Terps find silver lining in ACC final matchup

North Carolina exposes weakness in Cavs' game

April 23, 2000|By Gary Lambrecht | Gary Lambrecht,SUN STAFF

Three weeks after being dominated by top-ranked Virginia, the Maryland Terrapins have found reasons for hope, as they prepare for a rematch with the Cavaliers in today's Atlantic Coast Conference tournament championship men's lacrosse game at Byrd Stadium.

Maryland heads into its fifth conference final -- and the chance to win its second ACC crown in the tournament's 12-year history -- knowing Virginia (9-1) might not be invincible, after all. All the Terps have to do is recognize the problems Virginia had while coming from behind to put away North Carolina, 17-16, in double overtime in Friday's semifinals.

The Tar Heels put Virginia's defense through its worst showing of 2000. Before the ACC tournament, the Cavaliers had not allowed more than eight goals since losing their season opener to Syracuse in overtime, 13-12. And by being extended to a 68-minute contest, maybe the Cavaliers are vulnerable with weary legs.

"Carolina found some chinks in the armor, and it certainly gives us some good feelings in terms of our preparation," Maryland coach Dick Edell said. "[Virginia] got after us pretty good on March 31."

That was the night Maryland's offense went to sleep by not taking a shot for a stretch that spanned more than 21 minutes, underscoring an 11-6 loss that looked respectable only because of a 27-save effort by Terps goalkeeper Pat McGinnis. That can't happen today. To pull off an upset, the No. 9 Terps must play the game at their pace -- slow and slower -- and avoid penalties like they did on Friday, when Maryland drew just one flag.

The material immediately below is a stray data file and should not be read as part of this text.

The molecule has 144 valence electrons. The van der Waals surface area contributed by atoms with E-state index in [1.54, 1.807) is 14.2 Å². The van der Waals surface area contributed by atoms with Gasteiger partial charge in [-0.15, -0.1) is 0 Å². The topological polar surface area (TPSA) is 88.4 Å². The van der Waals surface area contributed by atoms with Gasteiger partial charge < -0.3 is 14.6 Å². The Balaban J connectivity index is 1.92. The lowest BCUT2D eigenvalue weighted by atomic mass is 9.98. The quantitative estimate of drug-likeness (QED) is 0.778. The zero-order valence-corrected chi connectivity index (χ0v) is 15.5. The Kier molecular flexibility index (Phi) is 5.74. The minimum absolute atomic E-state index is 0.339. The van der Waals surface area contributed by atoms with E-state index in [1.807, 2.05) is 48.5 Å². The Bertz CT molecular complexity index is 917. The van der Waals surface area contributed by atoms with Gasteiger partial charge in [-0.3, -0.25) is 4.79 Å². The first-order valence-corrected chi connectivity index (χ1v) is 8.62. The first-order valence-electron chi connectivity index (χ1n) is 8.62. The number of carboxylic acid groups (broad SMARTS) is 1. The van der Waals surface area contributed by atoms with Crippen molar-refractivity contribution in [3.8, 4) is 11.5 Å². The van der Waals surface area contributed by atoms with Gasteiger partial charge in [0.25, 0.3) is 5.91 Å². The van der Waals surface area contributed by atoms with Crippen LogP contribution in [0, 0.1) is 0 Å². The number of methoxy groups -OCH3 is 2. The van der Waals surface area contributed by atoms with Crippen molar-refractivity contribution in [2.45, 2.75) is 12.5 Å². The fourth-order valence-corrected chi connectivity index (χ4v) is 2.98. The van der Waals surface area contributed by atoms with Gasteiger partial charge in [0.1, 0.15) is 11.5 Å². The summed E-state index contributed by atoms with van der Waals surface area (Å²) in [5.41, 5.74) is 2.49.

The Terps need to solve the outstanding Virginia faceoff team of Jason Hard and David Jenkins, and maintain long-running possessions. Maryland also must play the brand of quick-sliding, in-your-face defense it displayed while holding Duke to 23 shots and outlasting the No. 8 Blue Devils, 7-6, on Friday night. McGinnis was required to make only five saves.

Maryland could use another heroic effort from faceoff man Brian Carroll, whose 11-for-15 night played a huge role in the Terps' fifth one-goal win of the season. And the Terps could use an encore from senior midfielder Brian Zeller, who produced his first two-goal game of the season. Zeller's unassisted goal four minutes into the contest erased a 1-0 deficit -- the only time Maryland trailed. His second goal gave the Terps a 6-4 lead early in the fourth quarter. And his pass to Marcus LaChapelle resulted in the team's final goal with 5: 39 left.

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